Right out the driveway/down my dirt road, the numbers seemed inflated quite a bit. The numbers were right around my threshold power which normally I can’t hold until I warm up for a little bit. Fast forward a few minutes and I got stuck at a light. When the light turned green, I did a hard acceleration which was easier than an all-out sprint, my power was in excess of 1000 watts…which unless every other powermeter I’ve owned has been lying to me, wasn’t right.

Adjustable release force

However, after about 5-10 minutes, the numbers seemed to settle down and were much more believable. The rest of the ride was uneventful. I rode about a 50/50 mix of road and trail. Anyone expecting useful info on a twisty single-track, will be disappointed. Like the mtb powertap and older stages I’ve owned in the past, numbers on the trail are either 500-700 watts or zero. When you get done and look at your average power for a really hard lap, you will surely be underwhelmed. Your average power will probably be only 60-75% of what you could hold on the road for the equivalent time. Power on the mountain bike is really for all that time spent riding to and from the trail unless you are somewhere that has long sustained climbs or long open stretches.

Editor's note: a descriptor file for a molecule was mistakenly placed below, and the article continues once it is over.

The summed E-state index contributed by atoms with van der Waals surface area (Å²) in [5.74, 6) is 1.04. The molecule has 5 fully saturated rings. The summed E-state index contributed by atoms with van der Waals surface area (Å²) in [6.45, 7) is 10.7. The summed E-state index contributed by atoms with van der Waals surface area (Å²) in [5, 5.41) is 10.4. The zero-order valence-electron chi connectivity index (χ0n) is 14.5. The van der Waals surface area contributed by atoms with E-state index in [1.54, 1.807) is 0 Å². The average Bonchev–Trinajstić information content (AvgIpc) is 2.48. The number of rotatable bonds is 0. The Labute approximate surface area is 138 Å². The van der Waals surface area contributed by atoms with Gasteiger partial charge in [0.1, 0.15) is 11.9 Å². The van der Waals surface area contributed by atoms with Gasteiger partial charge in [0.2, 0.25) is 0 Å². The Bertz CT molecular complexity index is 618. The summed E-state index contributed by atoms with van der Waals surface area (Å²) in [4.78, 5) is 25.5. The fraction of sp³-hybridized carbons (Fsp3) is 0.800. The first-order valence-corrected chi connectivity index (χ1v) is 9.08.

After the ride, one notable oddity was the max power for the ride was severely inflated. It said my max power was around 1300 watts, about 300-400 higher than I will see in an all-out sprint. Comparing my power/time graph, the 1-2 second power was the only thing that was out of whack compared to historical data.

Ride two was a little more mundane. I recalibrated before the ride. Again, it failed calibration the first time, but when I clicked retry, it gave a successful message. Out the door, power numbers appeared normal/believable. I rode the 4-5 miles to the trail head, did a hot lap of my local trail, and rode home. Once again, my max power was super high at 1500ish watts. I suspect that a single rouge spike is causing the issue. Your 1 second power is a worthless figure, so I am not concerned over these spikes. If the main numbers stay inline, then I am not worried.

The Garmin Rally XC100 are available now from your local bike shop for an MSRP of $699. For dual sided power, the XC200 are available for $1200.

Special thanks to Sweetbikes in Canton Michigan. In these times, support your Local bike shop.

 

The post Garmin MTB Power Pedals – Rally XC100 appeared first on Team Athletic Mentors.